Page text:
That’s the thinking of the major fire organizations who are supporting the Weldon-Hoyer amendment. “It’s not the end game, but it’s the first step in the direction we want to go,” says one fire service lobbyist. Another adds that “it gets Congress on record that the U.S. government has a role to play in supporting local fire departments.” And, a third explains: “What we’re getting here is real money … and it increases the chances that a FIRE Act will be passed in the future.”
Rep. Bill Pascrell Jr. (D-NJ), who created and introduced the FIRE Act, was among those caught by surprise. But he played the role of a good soldier and voted for the amendment. However, in his remarks to the House, Pascrell pointed out that it does not provide money to hire more firefighters or buy new apparatus – which are the two most costly items for financially strapped fire departments. Pascrell declared: “I am not satisfied with this. I do not believe this is enough. We have a greater responsibility to those who are our first responders … Make no mistake about it, this amendment is not the FIRE bill. It is just a down payment on a much larger obligation to the fire service and our communities.”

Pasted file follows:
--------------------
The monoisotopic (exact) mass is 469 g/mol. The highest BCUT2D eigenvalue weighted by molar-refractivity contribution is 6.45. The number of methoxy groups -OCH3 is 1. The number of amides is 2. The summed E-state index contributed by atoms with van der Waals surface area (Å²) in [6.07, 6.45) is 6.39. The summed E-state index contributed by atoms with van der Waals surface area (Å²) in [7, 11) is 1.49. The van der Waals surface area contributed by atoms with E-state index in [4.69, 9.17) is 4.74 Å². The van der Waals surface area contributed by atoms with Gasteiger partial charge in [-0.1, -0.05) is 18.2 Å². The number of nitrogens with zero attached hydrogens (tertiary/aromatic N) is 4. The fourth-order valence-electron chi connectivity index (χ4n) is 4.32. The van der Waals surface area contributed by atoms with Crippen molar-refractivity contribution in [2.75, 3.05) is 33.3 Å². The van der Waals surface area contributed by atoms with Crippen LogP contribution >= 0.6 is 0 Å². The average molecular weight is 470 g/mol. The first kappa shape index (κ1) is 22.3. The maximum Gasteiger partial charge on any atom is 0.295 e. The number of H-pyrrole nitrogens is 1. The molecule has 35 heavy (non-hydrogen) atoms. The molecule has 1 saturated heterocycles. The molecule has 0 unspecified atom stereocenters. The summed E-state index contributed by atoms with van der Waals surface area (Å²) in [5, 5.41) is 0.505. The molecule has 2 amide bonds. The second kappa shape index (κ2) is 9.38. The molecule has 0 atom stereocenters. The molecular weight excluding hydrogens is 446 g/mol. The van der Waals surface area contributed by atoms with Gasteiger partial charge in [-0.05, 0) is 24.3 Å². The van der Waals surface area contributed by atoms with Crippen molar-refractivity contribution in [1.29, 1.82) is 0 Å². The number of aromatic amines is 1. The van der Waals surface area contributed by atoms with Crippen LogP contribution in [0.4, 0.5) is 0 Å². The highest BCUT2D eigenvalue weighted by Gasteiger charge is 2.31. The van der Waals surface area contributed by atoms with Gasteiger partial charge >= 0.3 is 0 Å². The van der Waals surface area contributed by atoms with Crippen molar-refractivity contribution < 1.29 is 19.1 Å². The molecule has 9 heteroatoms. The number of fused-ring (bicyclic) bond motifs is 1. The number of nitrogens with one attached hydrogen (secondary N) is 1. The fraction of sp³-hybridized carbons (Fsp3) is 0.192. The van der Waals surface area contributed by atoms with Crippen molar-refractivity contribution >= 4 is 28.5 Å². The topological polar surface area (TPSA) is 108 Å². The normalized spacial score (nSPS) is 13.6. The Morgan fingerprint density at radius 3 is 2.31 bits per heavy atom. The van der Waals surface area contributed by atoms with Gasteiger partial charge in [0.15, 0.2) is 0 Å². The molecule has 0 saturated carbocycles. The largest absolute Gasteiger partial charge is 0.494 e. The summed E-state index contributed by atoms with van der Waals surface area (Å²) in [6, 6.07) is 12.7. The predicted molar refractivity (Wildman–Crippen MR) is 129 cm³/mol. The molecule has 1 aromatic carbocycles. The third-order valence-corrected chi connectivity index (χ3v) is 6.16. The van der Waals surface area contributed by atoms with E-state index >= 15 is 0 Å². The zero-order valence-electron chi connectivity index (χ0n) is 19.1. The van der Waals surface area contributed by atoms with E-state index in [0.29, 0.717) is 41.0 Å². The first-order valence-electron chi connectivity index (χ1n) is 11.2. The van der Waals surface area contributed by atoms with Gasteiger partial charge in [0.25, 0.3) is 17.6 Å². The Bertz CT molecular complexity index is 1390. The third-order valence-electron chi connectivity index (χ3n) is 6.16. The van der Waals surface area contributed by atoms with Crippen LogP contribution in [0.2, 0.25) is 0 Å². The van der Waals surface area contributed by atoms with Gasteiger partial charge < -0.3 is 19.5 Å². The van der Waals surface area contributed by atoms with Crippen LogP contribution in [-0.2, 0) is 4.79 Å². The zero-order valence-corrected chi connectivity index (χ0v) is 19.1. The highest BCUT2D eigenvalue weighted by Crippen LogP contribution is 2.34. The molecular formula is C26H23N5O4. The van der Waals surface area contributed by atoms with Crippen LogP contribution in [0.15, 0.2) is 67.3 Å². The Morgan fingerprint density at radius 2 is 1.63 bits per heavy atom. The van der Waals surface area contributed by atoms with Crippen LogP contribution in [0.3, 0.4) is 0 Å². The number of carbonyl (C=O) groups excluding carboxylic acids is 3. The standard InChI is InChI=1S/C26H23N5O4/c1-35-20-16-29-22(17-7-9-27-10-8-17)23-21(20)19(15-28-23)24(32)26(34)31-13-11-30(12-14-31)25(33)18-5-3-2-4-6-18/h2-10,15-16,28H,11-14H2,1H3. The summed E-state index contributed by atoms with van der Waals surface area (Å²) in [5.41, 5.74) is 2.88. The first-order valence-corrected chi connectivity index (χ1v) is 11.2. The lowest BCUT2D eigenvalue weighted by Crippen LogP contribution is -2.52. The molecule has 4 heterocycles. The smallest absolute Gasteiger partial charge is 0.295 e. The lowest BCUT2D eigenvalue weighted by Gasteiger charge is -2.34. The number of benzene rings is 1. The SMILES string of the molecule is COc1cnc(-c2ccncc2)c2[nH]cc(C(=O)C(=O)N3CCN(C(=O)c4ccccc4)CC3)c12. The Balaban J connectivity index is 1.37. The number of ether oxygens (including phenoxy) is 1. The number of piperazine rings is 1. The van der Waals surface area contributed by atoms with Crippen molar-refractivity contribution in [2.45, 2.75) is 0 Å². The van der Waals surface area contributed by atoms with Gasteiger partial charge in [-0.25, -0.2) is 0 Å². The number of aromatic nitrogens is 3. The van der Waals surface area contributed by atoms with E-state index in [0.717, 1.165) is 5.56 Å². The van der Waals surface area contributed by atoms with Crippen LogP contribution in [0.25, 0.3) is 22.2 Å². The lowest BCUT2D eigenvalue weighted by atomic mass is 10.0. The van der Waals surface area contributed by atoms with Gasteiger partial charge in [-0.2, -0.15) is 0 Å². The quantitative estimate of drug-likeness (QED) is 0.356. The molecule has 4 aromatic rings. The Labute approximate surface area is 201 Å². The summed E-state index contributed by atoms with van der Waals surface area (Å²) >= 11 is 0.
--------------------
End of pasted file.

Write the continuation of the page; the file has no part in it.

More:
Pascrell’s bill may be superseded by the amendment, but he deserves credit for being the catalyst who made it all happen. If it hadn’t been for his FIRE Act, Congress would never have considered a $100 million program to help the fire-rescue service. And, now that they’ve established a precedent that the federal government can and should provide financial aid to local fire departments, there is reason to hope that a future Congress may produce legislation on a scale closer to the FIRE Act.
Hal Bruno, a Firehouse® contributing editor, is a retired political director for ABC News in Washington and served almost 40 years as a volunteer firefighter.